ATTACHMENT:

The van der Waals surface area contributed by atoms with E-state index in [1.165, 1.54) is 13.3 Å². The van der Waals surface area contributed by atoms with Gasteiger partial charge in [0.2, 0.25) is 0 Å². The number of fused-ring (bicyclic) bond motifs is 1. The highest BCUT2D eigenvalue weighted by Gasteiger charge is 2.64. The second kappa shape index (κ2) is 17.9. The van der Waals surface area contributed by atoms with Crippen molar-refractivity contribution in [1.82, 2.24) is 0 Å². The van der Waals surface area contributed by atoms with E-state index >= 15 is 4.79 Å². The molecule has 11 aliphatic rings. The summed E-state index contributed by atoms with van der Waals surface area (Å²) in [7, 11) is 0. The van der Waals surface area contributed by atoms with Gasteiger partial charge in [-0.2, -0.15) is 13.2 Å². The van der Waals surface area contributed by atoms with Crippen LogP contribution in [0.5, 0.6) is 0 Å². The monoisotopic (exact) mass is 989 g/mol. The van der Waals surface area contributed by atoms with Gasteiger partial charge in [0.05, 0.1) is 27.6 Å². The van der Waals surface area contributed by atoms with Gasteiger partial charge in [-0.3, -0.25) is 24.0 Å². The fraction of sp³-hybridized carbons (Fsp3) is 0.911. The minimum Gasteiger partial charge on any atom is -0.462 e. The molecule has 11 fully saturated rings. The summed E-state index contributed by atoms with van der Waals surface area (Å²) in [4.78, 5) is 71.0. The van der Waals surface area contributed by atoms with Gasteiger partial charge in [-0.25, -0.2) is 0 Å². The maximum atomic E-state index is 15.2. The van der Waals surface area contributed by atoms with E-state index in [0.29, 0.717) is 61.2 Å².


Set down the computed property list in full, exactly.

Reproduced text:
The van der Waals surface area contributed by atoms with E-state index in [1.165, 1.54) is 13.3 Å². The van der Waals surface area contributed by atoms with Gasteiger partial charge in [0.2, 0.25) is 0 Å². The number of fused-ring (bicyclic) bond motifs is 1. The highest BCUT2D eigenvalue weighted by Gasteiger charge is 2.64. The second kappa shape index (κ2) is 17.9. The van der Waals surface area contributed by atoms with Crippen molar-refractivity contribution in [1.82, 2.24) is 0 Å². The van der Waals surface area contributed by atoms with E-state index >= 15 is 4.79 Å². The molecule has 11 aliphatic rings. The summed E-state index contributed by atoms with van der Waals surface area (Å²) in [7, 11) is 0. The van der Waals surface area contributed by atoms with Gasteiger partial charge in [-0.2, -0.15) is 13.2 Å². The van der Waals surface area contributed by atoms with Crippen LogP contribution in [0.5, 0.6) is 0 Å². The monoisotopic (exact) mass is 989 g/mol. The van der Waals surface area contributed by atoms with Gasteiger partial charge in [0.05, 0.1) is 27.6 Å². The van der Waals surface area contributed by atoms with Gasteiger partial charge in [-0.3, -0.25) is 24.0 Å². The fraction of sp³-hybridized carbons (Fsp3) is 0.911. The minimum Gasteiger partial charge on any atom is -0.462 e. The molecule has 11 fully saturated rings. The summed E-state index contributed by atoms with van der Waals surface area (Å²) in [4.78, 5) is 71.0. The van der Waals surface area contributed by atoms with Gasteiger partial charge in [-0.25, -0.2) is 0 Å². The maximum atomic E-state index is 15.2. The van der Waals surface area contributed by atoms with E-state index in [0.29, 0.717) is 61.2 Å².